22 October 2021
Highlight: Employers have started to look beyond what the employees bring to the table towards a more holistic approach concerning employee welfare.
Until about a decade ago, companies focused only on one thing, the capital their franchise generated. This could come at the cost of the employee’s wellbeing and their emotional, and physical health. But the companies couldn’t care less. Then came the revolution in Human Resources, and with adequate new reforms, the growth of the company started running hand in hand with the employee wellbeing
Today, the scenario has changed a lot. It has become a norm for HR managers to ensure that their employees are supported throughout their careers in the company. However, HR trends keep evolving, and now there are new questions to be answered as the pandemic has forced employees to perform under immense pressure.
Also Read: What Will HR Look Like in The Next Decade?
Is it just enough that HR companies get away with doing the bare minimum in the twenty-first century? Isn’t a more holistic approach required to support employee wellbeing and needs, and not just the bits that are related to work? Let’s discuss.
We have come a long way from the description of humans as machines or “hands” (As described, in Hard Times by Charles Dickens) in the 19th century. With the advent of human resource management in organizations, there has been a special focus on work ethics and culture, and employee wellbeing.
However, if there is one thing that the pandemic has taught us, it is that employers need to have a more holistic approach towards the condition of their employees and employee wellbeing. It is no news that the employees have struggled with severe mental health issues and burnout during the pandemic. Digital overload was on the rise as work from home became a necessity, merging the personal and professional somehow.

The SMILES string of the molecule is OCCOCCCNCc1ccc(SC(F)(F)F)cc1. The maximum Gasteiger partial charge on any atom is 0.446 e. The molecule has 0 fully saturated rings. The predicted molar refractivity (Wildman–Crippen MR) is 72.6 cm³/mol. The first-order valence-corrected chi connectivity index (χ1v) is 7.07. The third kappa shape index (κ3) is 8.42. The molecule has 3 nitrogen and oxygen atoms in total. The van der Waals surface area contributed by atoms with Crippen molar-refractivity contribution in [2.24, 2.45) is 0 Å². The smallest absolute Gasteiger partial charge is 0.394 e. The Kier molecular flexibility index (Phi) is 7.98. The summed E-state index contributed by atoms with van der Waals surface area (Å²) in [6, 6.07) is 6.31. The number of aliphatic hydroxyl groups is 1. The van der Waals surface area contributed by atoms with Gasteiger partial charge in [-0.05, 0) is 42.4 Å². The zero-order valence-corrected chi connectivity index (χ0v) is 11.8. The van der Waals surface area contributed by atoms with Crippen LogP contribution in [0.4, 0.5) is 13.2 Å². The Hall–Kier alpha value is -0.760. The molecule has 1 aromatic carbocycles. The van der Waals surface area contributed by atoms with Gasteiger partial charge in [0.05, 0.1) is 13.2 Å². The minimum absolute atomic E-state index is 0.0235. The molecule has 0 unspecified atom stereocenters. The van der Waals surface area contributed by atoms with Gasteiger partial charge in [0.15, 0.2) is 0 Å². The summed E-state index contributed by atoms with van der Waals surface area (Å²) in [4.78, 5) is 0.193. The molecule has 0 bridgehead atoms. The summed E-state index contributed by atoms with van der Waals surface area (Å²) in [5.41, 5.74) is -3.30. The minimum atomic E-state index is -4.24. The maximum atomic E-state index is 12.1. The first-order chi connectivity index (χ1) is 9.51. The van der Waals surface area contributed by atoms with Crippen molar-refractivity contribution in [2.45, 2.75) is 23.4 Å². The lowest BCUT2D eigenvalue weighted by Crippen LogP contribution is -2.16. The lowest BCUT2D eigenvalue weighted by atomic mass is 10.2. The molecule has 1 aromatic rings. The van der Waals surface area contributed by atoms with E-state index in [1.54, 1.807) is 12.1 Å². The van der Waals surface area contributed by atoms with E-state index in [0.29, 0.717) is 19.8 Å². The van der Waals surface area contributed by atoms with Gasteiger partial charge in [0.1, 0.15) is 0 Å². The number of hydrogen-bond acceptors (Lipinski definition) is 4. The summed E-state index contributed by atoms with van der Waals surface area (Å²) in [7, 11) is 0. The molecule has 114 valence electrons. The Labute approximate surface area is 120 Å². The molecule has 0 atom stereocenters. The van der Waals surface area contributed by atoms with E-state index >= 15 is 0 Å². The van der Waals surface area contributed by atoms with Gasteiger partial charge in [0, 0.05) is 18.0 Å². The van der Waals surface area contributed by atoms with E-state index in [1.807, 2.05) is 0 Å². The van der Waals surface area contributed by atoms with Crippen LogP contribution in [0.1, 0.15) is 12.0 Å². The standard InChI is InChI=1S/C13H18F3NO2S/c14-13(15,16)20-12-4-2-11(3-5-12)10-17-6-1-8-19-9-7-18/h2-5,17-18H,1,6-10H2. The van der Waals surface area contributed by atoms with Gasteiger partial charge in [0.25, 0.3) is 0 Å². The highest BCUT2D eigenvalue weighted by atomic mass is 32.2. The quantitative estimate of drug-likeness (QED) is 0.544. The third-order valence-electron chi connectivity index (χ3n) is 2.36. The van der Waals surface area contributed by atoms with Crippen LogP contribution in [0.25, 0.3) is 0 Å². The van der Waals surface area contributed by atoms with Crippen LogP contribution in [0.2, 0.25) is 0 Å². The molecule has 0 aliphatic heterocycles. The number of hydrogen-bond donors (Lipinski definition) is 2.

While employees claimed that their productivity had remained the same or maybe slightly higher over the past year, this productivity came at the cost of employee wellbeing that no company should have appreciated. In a study by Microsoft:
The youth in the workspace is hardly being able to withstand the brunt that the pandemic had put on them. This made one thing obvious. An approach is needed that goes beyond the quintessential ‘work-life’ balance beyond the bare minimum and focuses more on employee wellbeing.
Also Read: HR and Finance: Working Better Together
The pandemic has blurred the lines between home and work and is here to stay. The whole”work-life balance” concept has become chaotic and needs to be redefined. One must have a supportive household to have a holistic workspace. So if companies want their employees to give their best, they need to give some attention to their personal lives.
Focusing on employee families, companies have started to note that it is not just the treatment in the workspace that influences an employee’s productivity. Many other factors influence productivity, and one of the most important ones is family. One can give their full attention to work only when they are supported by family. In addition, familial issues tend to divert employee attention to other matters, leaving little attention span for concentrating on work. Nobody can perform well in a workspace if they are already stressed due to other issues.